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June 13, 2013 - Image 42

Resource type:
The Detroit Jewish News, 2013-06-13

Disclaimer: Computer generated plain text may have errors. Read more about this.



Glen Goldberg
I Special to the Jewish News


othing brightens an entrance,
adds color to an otherwise
unremarkable corner or fin-
ishes a patio like beautifully planted
containers. These small gardens can
add color, texture, drama and seasonal
interest to the landscape. Get creative!
It's an empty palette, but before you
select your plants and the perfect con-
tainer, you need to get off to a good

Need more room to entertain? Convert your lower level
into a walkout or add large windows. Call the craftsmen of
Alessio Custom Interiors. Free Consultation.

Soil — The Perfect Blend
The first important and often over-
looked step to create a successful
container garden is to use a good
potting soil. Choose a quality mix-
ture that provides a combination of
good drainage and aeration. Potting
soil is technically not soil at all. It is
comprised of components to aid drain-
age, organic nutrients and material
for water retention. Avoid top soil or
soil from the garden. It will become
compacted in pots and stunt plant
growth. How about reusing the soil
in last year's containers? Yes, but only
after replenishing depleted soil with
about 25 percent organic matter such
as compost or manure. Bagged soils
are pretty cost-effective because all the
guesswork has been taken out of it.
Professional blends have already been
charged with starter nutrients and are

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Choose The Right Planter

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June 13 • 2013

Almost any vessel can be used as a
planter, as long as it has holes for
drainage. When choosing a pot,
remember that large containers hold
more soil and water and therefore will
dry out more slowly than small plant-
ers. So, if you can tend to your pots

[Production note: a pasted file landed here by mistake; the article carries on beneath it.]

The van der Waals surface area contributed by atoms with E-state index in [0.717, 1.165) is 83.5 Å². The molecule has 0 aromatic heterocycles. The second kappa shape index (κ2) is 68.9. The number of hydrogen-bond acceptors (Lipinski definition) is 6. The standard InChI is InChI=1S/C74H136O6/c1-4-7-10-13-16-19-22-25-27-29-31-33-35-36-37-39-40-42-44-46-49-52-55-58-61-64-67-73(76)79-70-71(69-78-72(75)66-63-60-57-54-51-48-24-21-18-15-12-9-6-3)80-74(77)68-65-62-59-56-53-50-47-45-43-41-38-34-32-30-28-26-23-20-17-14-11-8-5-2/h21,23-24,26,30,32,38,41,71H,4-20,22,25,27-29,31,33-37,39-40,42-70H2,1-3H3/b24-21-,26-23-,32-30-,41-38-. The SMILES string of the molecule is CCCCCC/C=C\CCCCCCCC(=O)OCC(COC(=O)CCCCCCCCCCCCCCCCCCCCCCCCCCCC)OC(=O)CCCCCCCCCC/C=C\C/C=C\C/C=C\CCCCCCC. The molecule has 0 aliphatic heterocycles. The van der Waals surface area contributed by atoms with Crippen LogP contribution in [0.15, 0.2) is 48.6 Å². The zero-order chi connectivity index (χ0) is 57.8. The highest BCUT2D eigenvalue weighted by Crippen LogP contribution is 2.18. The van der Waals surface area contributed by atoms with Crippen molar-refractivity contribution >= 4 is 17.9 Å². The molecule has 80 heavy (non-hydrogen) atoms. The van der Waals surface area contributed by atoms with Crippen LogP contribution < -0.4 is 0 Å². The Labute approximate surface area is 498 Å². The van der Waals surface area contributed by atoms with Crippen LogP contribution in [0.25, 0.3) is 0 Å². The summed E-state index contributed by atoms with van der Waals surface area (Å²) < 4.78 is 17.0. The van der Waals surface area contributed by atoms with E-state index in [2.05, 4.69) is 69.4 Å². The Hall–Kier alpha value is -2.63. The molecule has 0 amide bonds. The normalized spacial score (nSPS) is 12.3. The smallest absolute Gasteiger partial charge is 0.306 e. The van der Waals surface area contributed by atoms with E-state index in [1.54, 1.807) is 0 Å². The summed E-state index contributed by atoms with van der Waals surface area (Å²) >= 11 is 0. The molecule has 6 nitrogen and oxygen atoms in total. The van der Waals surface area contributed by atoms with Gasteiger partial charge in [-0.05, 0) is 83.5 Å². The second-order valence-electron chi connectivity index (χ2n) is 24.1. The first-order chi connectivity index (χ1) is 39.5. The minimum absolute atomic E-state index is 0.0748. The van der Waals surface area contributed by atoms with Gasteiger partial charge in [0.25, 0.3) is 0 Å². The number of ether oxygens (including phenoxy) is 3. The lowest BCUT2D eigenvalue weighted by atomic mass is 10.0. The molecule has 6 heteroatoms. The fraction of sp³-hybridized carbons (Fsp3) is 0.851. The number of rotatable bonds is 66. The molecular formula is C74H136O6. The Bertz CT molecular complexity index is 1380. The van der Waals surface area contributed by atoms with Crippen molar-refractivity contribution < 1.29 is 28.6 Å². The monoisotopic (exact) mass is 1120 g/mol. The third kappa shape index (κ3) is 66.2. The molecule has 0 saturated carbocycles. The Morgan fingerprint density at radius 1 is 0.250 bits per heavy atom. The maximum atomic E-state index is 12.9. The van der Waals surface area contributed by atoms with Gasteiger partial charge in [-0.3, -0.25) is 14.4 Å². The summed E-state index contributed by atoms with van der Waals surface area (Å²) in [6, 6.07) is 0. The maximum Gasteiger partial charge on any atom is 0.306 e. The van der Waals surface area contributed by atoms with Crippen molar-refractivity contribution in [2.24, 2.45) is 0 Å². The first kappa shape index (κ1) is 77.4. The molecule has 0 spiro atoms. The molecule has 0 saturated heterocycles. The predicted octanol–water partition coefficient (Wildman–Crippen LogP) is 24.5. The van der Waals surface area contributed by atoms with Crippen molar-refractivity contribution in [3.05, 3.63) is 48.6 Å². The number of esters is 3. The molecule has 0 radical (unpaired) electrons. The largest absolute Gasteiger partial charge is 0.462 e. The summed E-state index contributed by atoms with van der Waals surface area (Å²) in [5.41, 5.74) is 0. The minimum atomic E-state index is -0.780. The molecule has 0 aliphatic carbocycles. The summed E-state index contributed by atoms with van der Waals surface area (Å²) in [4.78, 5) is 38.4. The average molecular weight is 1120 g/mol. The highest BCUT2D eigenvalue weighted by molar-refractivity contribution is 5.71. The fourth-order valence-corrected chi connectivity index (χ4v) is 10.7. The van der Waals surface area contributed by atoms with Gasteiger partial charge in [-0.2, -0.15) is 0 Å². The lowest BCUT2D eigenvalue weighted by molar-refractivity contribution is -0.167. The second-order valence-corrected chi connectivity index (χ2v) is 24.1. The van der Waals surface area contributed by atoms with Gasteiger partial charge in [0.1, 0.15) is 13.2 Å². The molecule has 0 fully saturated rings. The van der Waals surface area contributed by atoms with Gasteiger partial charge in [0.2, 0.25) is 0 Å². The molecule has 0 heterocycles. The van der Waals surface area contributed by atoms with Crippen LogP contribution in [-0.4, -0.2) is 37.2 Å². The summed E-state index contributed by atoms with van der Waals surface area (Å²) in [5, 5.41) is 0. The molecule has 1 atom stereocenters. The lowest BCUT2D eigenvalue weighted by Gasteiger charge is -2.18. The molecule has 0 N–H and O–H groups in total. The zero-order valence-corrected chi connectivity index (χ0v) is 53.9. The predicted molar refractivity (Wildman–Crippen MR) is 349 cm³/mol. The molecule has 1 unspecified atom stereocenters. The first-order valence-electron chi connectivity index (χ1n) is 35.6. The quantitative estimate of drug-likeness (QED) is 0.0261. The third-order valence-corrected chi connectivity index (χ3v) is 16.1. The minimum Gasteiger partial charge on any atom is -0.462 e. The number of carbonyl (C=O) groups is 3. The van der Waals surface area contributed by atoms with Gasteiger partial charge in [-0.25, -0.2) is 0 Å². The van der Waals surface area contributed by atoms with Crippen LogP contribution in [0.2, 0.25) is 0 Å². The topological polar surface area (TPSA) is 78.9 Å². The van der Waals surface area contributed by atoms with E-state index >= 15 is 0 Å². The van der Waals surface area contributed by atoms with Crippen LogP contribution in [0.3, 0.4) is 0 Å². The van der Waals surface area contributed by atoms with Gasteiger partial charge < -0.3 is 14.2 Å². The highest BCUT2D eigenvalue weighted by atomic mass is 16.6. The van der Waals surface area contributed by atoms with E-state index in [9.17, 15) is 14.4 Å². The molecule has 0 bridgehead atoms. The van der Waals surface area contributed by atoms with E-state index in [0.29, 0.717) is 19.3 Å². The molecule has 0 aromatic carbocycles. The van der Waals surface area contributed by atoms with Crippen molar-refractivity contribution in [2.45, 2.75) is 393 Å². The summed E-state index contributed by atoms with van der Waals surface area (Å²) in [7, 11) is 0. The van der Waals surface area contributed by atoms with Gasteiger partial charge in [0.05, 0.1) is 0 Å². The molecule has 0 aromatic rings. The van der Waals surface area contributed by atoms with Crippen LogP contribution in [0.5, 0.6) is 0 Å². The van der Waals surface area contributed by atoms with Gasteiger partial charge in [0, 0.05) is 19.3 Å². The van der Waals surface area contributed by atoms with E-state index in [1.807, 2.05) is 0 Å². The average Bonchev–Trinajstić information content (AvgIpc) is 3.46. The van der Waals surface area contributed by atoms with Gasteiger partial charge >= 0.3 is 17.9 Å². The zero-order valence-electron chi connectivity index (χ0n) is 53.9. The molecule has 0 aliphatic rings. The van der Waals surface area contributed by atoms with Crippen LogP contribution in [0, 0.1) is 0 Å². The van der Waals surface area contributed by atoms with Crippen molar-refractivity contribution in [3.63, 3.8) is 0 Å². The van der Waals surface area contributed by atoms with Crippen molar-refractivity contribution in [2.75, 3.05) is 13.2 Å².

only a couple of times a week, avoid
small terra-cotta pots that will need
watering up to twice a day in summer.
Design-wise, consider each container
for its size, shape and material. You
may want to have different sizes and
shapes in the same material for an
informal but harmonious arrange-
ment. Any selected pots should suit
your design. A set of rustic watering

This container

garden, filled with

cans and metal
pots would work
well in a cottage
garden. A set
of clean-lined,
square columns
would be show
stoppers in a

Bergenia, Jacob's

Ladder, Coral

Bells, Pansies

and Curly Willow,

is a nice addition

to any porch or


Plant Selection

Select plants that are compatible in
terms of light, water, growth and the
conditions in the chosen site. Don't
mix a shade- and water-lover with a
dry-and-sunny plant. On plant selec-
tion, be adventurous! Gardening with
containers allows you the opportunity
to experiment and take chances with
color combinations and plant choices.
Try large coleus or perennials for
texture and for various heights. Don't
be intimidated or shy. Combine vari-
ous colors, various textures, sizes and
growth habits.

Pay close attention to watering. For
containers in sunny, hot or windy
areas, watering twice a day may be
necessary. A plant that has outgrown
its pot will also need more frequent
watering. Consider using a water-
absorbing polymer. It will improve
moisture retention of the potting soil.
Nutrients and organic matter leach out
of a pot much faster than they do in
the ground, so use a slow-release fer-
tilizer to provide necessary nutrition
and eliminate regular feedings. Drip
irrigation systems are best.
Container gardening is a really great
way to get your "green on:' The choices
are infinite and you can be as vivid,
elegant, whimsical, (fill in the blank
with a favorite adjective) as you like.
Just follow the basic rules of care and
feeding and start planting! Smiles are a
guaranteed side effect.

Glen Goldberg is the founder and presi-

dent of Four Seasons Garden Center

& Landscape Services in Oak Park,

Birmingham and Traverse City.

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